What is Pulmonary Tuberculosis (TB)?
TB is an infectious disease caused by the organism Mycobacteria tuberculosis. It can be transmitted from person to person. The disease can affect any part of the body such as the brain, bone skin etc. but most often affects the lungs when it is termed pulmonary TB (PTB).
How do I get TB?
TB is transmitted from a person who has active disease and coughing it into the air. Usually, it is someone you spend time with, either a family member or colleague who has active TB. Active TB means someone who may have coughing and abnormal shadows on the chest x-ray and is likely to be coughing out TB germs into the air.
My colleague has active TB, will I get it?
Not everyone who spends time with a patient who has active TB will get active TB. It is estimated that about 15% of people who are close contacts will get infected. This is termed Latent TB Infection ( LTBI). The rest are not infected at all. Of those who have LTBI, only 10 to 15% will eventually develop active TB disease ie. Have cough, chest x-ray changes etc. Close contacts usually refer to family members or colleagues who share the same office.
Do I have Latent TB Infection and what does it mean.
Someone who has been infected with TB but has no symptoms or chest x-ray changes is deemed to have LTBI. Someone with LTBI has a 10 to 15% chance of developing active TB in the future and this usually occurs within 2 years. The only way to tell LTBI is by either doing a skin test ( Mantoux test ) or doing a blood test called ϒ interferon assay. These tests are known by the commercial names of T-spot TB or Quantiferon.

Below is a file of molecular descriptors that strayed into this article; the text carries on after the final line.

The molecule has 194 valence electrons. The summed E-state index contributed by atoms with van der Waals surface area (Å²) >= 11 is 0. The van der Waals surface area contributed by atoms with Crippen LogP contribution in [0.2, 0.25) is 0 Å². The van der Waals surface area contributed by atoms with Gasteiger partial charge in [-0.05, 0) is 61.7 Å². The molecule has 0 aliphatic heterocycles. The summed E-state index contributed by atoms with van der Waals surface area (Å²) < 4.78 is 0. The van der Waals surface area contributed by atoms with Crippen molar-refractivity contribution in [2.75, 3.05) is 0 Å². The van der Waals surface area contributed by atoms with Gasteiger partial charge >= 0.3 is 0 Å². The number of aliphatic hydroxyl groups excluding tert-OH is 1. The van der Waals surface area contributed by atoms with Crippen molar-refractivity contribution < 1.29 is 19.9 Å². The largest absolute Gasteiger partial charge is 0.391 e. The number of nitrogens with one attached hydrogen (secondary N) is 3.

What should be done if I have Latent TB Infection
If you are found to have LTBI AND are a close contact, it is assumed that you are likely to have acquired this from the recent contact. This will be assessed by your doctor. Should this be the case, you may be advised to take 6 or 9 months of isoniazid to reduce the chance of your developing active TB.
If I have active TB, how is it treated?
TB has to be treated with multiple drugs to prevent the emergence of resistance. These have to be taken usually for 6 to 9 moths. The drugs used most often are isoniazid, rifampicin, ethambutol and pyrazinamide. In some centres, patients may be sent for Directly Observed Treatment. This means going for your medications at he polyclinics daily.
What is inactive TB?
After developing active TB, some people actually can keep the disease under control with no treatment. They have chest x-rays with changes suggestive of TB but have no symptoms and are not infectious. The x-rays do not change over time. After a long time, calcium is deposited in the areas affected and the disease is unlikely to become active. However, some patients who have developed this condition recently may benefit from treatment.
What is Multi-drug resistant TB (MDRTB) and extensively drug resistant TB ( XDR-TB)?
MDRTB is TB that is caused by M tuberculosis that is resistant to isoniazid and rifampicin, the 2 most important drugs used in modern TB treatment. MDRTB carries a higher risk of dying and costs significantly more to treat. XDRTB is MDRTB that in addition is also resistant to an injecteble drug and another drug class called quinolones. The vast majority of these cases are caused by poor compliance with treatment.
I feel well 2 weeks after taking my TB medications, why do I need to continue?
The TB germs are very difficult to eradicate. The 6 to 9 months of treatment is to ensure that the patient does not relapse. It is true that most patients will feel reduction in TB symptoms rapidly after taking the medications. However, the TB germs can remain inactive. It is to get rid of these inactive germs that a prolonged treatment course is needed.